Upang humingi ng tulong sa Tagalog,
Paki tawagan ang numero na nakasulat sa inyong kard.
And hold the mayo.
No, not really.
It’s instructions about health insurance.
Sounds like a game.
Or what a kid does to his older brother.
But it’s not.
It’s an Austronesian language.
Spoken in the Philippines.
By Tagalogs, an ethnic group native to Manila.
So says Trusty Webster.
It defines us.
And confines us.
We’re nicht viel Gluck if somebody speaks another language we don’t know.
English, however, reigns supreme.
That’s a fact.
Ask any linguist.
Or take it from Bill Bryson.
He wrote The Mother Tongue:
English & How It Got That Way.
A friend sent me this book.
A veritable treasure trove overflowing with tantalizing facts.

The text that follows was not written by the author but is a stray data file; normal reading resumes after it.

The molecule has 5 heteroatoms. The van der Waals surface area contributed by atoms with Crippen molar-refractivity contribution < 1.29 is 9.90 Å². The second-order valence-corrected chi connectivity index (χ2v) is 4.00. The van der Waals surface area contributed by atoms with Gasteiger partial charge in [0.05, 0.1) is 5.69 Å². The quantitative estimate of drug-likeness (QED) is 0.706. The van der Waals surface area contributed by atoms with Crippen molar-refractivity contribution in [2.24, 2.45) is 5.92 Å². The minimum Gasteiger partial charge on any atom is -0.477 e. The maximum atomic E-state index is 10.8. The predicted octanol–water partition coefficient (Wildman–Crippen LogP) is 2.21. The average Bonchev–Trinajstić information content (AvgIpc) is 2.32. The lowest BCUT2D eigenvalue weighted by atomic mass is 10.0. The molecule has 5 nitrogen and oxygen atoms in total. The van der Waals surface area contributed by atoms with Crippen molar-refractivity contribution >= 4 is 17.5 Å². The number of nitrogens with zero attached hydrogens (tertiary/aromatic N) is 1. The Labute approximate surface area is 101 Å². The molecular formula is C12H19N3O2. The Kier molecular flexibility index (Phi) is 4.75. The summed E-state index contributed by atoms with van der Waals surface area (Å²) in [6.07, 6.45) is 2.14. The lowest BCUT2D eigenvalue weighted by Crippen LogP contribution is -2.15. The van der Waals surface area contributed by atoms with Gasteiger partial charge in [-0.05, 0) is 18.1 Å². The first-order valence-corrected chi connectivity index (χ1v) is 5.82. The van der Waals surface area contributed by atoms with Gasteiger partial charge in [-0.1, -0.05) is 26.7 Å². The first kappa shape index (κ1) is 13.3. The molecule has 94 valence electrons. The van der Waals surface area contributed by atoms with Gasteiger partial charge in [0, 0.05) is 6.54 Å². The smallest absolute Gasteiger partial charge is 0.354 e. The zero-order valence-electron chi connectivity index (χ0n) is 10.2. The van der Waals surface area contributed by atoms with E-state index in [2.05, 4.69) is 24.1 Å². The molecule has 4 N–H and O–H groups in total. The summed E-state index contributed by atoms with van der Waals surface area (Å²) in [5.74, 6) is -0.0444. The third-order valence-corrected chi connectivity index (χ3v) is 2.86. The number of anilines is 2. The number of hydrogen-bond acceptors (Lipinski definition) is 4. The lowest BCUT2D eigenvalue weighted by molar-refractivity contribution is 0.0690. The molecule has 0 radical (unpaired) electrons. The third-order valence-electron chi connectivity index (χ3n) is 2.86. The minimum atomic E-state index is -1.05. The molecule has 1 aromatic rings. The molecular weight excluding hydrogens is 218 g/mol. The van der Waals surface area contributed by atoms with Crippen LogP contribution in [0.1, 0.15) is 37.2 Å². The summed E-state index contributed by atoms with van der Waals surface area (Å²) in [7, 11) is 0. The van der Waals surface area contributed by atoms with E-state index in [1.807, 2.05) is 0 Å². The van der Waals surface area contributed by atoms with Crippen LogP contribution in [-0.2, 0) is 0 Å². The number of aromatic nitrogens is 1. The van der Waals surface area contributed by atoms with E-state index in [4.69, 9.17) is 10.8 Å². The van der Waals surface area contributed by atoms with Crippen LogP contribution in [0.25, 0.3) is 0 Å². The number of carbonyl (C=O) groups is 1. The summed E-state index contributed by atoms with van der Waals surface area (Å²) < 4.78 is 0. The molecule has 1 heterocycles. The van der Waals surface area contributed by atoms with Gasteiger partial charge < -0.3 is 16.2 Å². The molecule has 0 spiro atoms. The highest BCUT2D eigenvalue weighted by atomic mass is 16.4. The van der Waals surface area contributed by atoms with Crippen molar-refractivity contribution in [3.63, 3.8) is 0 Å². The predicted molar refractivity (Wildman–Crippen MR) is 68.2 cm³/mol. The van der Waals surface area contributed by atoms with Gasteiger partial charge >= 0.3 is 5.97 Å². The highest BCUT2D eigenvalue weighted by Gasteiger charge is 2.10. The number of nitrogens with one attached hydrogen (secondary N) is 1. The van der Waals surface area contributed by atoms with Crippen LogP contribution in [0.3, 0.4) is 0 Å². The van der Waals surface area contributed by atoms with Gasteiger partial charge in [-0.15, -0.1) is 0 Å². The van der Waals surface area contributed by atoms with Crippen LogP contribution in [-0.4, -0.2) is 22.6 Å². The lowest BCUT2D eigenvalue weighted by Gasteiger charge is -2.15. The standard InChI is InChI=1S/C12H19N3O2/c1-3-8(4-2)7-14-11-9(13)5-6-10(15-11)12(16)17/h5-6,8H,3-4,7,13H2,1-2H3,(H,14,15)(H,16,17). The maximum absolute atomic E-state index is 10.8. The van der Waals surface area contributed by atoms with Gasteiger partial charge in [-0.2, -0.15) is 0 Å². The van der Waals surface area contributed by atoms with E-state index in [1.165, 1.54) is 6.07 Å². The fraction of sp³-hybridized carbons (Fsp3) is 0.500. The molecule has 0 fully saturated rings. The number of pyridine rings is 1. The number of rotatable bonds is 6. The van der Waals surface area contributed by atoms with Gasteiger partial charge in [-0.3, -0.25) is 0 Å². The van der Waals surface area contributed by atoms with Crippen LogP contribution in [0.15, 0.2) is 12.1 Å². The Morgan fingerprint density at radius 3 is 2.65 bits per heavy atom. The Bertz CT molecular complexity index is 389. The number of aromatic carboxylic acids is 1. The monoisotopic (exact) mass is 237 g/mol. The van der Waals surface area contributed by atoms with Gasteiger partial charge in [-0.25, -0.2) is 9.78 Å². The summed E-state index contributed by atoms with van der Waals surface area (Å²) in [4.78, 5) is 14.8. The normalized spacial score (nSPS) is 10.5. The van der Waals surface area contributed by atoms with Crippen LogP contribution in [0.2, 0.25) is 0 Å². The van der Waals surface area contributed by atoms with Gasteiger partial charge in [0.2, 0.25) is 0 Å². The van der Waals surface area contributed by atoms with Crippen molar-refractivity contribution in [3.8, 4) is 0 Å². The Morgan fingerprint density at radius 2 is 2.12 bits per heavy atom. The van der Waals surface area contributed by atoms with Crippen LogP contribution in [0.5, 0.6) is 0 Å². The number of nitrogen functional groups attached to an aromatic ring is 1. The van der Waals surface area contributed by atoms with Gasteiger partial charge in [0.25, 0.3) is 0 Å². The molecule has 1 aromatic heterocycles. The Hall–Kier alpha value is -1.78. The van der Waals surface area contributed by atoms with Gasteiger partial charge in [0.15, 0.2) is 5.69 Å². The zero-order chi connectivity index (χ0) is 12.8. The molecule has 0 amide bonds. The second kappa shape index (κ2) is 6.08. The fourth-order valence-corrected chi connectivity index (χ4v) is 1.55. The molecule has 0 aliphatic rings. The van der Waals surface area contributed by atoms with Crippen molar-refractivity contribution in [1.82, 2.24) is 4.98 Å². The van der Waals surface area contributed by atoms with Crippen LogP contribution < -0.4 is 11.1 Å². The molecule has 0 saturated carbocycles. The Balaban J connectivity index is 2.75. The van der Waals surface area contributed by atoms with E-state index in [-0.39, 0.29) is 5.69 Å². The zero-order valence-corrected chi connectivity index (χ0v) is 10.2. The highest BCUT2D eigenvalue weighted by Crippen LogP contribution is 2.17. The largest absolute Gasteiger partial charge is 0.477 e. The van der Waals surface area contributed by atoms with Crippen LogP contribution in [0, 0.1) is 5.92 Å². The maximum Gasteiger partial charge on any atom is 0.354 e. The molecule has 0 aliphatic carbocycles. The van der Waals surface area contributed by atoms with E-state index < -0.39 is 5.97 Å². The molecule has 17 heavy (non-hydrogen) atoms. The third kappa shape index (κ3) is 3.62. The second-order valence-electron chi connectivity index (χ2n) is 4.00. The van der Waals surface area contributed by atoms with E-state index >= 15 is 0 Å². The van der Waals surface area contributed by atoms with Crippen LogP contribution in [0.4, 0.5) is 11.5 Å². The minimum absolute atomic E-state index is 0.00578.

For instance, four of our weekdays commemorate pagan gods.
In spite of our modern, high-techno, fast-forward Facebook society.
Gods still rule.
Frig (Friday—Frig is Woden’s wife).
Planets rule too.
Saturday honors Saturn.
Sunday, the Sun.
And Monday, the Moon.
Some things never change.
And yet constant change is a Law of Nature.
The only constant is change (Heraclitus, Greek Philosopher, 535-475 B.C.).
And there is no new thing under the sun (Ecclesiastes 1:9).
A paradox just like English itself.
Try explaining “through and cough.”
“Slough and slough.”
“Lives and lives.”
Its ability to adapt and absorb keeps it healthy.
Thus, its popularity.
Kudos to English teachers, past and present.
And those in the dotcomfuture.
Renee Walker is a poet, writer, and real estate broker on the Square with her canine assistant, Buster.